Evolution of Radar and Lightning Variables in Convective Events in Barcelona and Surroundings for the Period 2006–2020
Servei Meteorològic de Catalunya, Berlin, 38-46 08029, Barcelona, Spain
Siemens Gamesa Renewable Energy, C/Ramírez de Arellano 37, 28043 Madrid, Spain
† These authors contributed equally to this work.
Academic Editor: Alfredo Moreira Caseiro Rocha
Special Issue: Remote Sensing on Climate Change
Received: October 28, 2020 | Accepted: March 24, 2021 | Published: April 14, 2021
Adv Environ Eng Res 2021, Volume 2, Issue 2, doi:10.21926/aeer.2102004
Recommended citation: Rigo T, Castillo S. Evolution of Radar and Lightning Variables in Convective Events in Barcelona and Surroundings for the Period 2006–2020. Adv Environ Eng Res 2021;2(2):17; doi:10.21926/aeer.2102004.
© 2021 by the authors. This is an open access article distributed under the conditions of the Creative Commons by Attribution License, which permits unrestricted use, distribution, and reproduction in any medium or format, provided the original work is correctly cited.
Lightning is technically the process of spontaneous momentary high-current electrostatic discharge and usually occurs during thunderstorms [1,2]. The same definition of thunderstorm includes the occurrence of lightning in the clouds . There are two primary categories of lightning [1,2]: Intra-Cloud (IC) or discharges limited to the same cloud and not involving the earth’s surface; and Cloud-to-Ground (CG), i.e., lightning discharges that bridge the gap between the cloud charge and the earth. Most of the lightning events (over 75%) are IC; nevertheless, CG strongly affects human activities. Total Lightning (TL) is the sum of both types, IC and CG, in a thunderstorm. TL is a remarkable indicator of the variability of thunderstorms activity in a global  or local  context.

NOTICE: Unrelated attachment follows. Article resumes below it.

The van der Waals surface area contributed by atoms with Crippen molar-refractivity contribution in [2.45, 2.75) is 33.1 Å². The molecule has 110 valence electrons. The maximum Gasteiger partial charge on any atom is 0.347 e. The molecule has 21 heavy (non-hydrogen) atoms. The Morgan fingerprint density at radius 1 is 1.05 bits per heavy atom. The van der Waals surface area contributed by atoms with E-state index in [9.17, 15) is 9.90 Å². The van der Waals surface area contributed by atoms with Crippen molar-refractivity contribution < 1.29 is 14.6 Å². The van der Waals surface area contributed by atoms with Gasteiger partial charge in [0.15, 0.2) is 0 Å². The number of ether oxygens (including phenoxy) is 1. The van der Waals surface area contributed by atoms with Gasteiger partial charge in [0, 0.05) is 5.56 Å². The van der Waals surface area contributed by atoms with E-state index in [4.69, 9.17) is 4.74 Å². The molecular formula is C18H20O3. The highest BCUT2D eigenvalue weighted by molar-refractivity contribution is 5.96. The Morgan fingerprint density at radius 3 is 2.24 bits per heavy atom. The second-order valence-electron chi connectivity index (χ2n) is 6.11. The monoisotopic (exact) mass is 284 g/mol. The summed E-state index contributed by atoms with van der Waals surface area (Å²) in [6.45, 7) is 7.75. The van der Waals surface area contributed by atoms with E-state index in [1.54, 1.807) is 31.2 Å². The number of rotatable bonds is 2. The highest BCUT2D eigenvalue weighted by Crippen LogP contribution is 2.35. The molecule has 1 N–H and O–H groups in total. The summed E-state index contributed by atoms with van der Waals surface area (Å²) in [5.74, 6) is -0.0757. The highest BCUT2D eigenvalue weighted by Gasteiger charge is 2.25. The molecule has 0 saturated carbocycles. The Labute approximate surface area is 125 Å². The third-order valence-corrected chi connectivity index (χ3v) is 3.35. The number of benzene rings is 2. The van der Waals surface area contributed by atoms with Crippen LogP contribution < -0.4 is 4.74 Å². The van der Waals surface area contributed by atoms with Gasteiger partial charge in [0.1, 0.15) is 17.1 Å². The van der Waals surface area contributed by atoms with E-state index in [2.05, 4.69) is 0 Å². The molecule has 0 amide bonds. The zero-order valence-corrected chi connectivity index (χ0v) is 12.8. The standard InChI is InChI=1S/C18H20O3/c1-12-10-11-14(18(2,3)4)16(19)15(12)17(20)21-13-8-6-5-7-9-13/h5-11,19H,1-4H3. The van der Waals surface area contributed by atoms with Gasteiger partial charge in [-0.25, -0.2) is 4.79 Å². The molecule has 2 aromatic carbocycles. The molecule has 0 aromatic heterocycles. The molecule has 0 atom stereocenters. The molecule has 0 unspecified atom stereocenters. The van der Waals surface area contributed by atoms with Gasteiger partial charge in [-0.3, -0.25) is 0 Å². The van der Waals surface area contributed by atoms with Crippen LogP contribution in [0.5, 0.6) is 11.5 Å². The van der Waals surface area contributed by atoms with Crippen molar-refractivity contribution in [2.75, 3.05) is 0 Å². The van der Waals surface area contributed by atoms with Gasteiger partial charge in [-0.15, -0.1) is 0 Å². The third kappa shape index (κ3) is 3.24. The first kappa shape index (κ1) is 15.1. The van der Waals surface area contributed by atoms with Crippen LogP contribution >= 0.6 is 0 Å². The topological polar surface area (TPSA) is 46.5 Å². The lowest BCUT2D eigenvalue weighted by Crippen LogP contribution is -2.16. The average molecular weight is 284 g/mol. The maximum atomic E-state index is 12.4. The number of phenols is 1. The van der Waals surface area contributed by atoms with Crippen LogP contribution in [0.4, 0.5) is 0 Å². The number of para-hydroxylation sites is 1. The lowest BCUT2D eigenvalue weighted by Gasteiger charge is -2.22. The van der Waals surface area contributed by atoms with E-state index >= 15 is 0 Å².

The relationship between radar data and lightning observations is a significant forecaster of various adverse weather types. Some instances are the nowcasting and surveillance of severe weather (large hail, strong convective winds, and/or tornadoes; see, for instance, [6,7,8]); the identification of fire initiations related to the thunderstorms ; or the characterization of the precipitation regime in a region [10,11,12]. The state-of-the-art analysis of the relationship between lightning and weather radar data presents two principal methodologies. The first one comprises the study of the thunderstorm’s life cycle through certain parameters. On the other hand, the search for the correlation between radar and lightning fields can be identified.